Trump divides GOP in pardoning convicted sheriff Arpaio

Justin Sink
Bloomberg News

President Donald Trump defended his pardon of former Phoenix-area sheriff Joe Arpaio in the face of criticism from lawmakers of both parties, calling him a patriot who was unfairly treated by the Obama administration.

“A lot of people think it was the right thing to do,” Trump said Monday at a press conference at the White House with President Sauli Niinist of Finland. “I stand by my pardon of sheriff Joe.”

Trump said Arpaio was more worthy of a pardon than some people granted clemency by his two Democratic predecessors, former Presidents Bill Clinton and Barack Obama. He specifically cited the controversial pardon of financier Marc Rich, who was convicted of illegally trading with Iran and pardoned on Clinton’s last day in office. He also mentioned Obama’s decision to commute the sentence of Chelsea Manning, a former Army soldier convicted by court martial for disclosing classified and sensitive government documents to WikiLeaks.

The reprieve of Arpaio, who was convicted of federal misdemeanor criminal contempt this year after a judge found he had defied a court order to stop targeting Latinos with sweeps of suspected undocumented immigrants, has drawn fresh criticism of the president’s handling of racially-charged issues.

The Arpaio pardon, announced late on a Friday night while the nation focused on Hurricane Harvey’s landfall in Texas, stirred broad criticism, including objections from Republican lawmakers such as House Speaker Paul Ryan.

Trump said he didn’t try to bury the news of the pardon on a Friday night because “ratings would be higher” for news programs thanks to coverage of the hurricane. During 24 years as sheriff of Maricopa County, Arpaio, 85, segregated prisoners by race and forced them to live in outdoor tents in the sun, wear pink underwear, and work on chain gangs.

While supporters argued the tactics were a successful deterrent to criminal behavior in the county, which includes the city of Phoenix, detractors said the practices were racist and pointed to multiple instances of mistreatment that led to the death or injury of prisoners. Arpaio also drew attention for his support of Trump’s effort to falsely accuse Obama of not being born in the U.S.

An aide to Ryan, a Wisconsin Republican, said the pardon undermined respect for the rule of law.

“Law enforcement officials have a special responsibility to respect the rights of everyone in the United States,” Ryan spokesman Doug Andres said in an email. “We should not allow anyone to believe that responsibility is diminished by this pardon.”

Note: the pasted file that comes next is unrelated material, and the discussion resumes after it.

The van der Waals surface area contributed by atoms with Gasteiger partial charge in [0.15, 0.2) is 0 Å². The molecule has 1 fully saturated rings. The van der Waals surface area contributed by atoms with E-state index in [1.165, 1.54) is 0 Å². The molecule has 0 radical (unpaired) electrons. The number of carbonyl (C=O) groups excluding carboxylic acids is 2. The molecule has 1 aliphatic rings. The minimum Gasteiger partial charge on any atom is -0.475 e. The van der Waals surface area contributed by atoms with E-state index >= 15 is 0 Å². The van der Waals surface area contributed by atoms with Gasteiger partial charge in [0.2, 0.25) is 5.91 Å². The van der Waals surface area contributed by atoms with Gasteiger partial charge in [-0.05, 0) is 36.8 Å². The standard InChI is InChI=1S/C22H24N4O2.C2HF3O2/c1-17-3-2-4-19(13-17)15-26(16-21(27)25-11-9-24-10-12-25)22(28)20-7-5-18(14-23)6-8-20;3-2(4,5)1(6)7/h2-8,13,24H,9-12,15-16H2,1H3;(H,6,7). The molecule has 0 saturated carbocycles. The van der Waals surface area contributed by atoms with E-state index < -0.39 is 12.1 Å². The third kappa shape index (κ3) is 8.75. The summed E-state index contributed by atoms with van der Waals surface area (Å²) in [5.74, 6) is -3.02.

In an Associated Press interview, Arpaio struck a defiant tone in insisting he “didn’t do anything wrong” and questioning whether his judge was fair.

Arpaio called U.S. District Judge Susan Bolton biased and questioned the growing number of critics across the United States who denounced his pardon as a political reward for having been an early supporter of Trump’s campaign.

“Why are they speaking out right now? I’ve been sheriff for 24 years. Are they coming out against me because of a biased judge?” said Arpaio, who was voted out of office last year. He declined to explain how he believes the judge acted unfairly.

Trump Tower plan nixed for Moscow

President Donald Trump’s personal lawyer acknowledged Monday that the president’s company pursued a Trump Tower in Moscow during the Republican primary, but that the plan was abandoned “for a variety of business reasons.” He said that at one point he reached out to the spokesman for Russian President Vladimir Putin about approvals from the Russian government.

The attorney, Michael Cohen, said in a statement to the House intelligence committee that he worked on the real estate proposal with Felix Sater, a Russia-born associate who he said claimed to have deep connections in Moscow. The panel is one of several on Capitol Hill investigating Russian interference in the 2016 presidential election and possible coordination between the Trump campaign and Russia.

The discussions occurred in the fall of 2015, months after Trump had declared his candidacy, and ended early last year when Cohen determined that the project was not feasible, according to the statement from Cohen.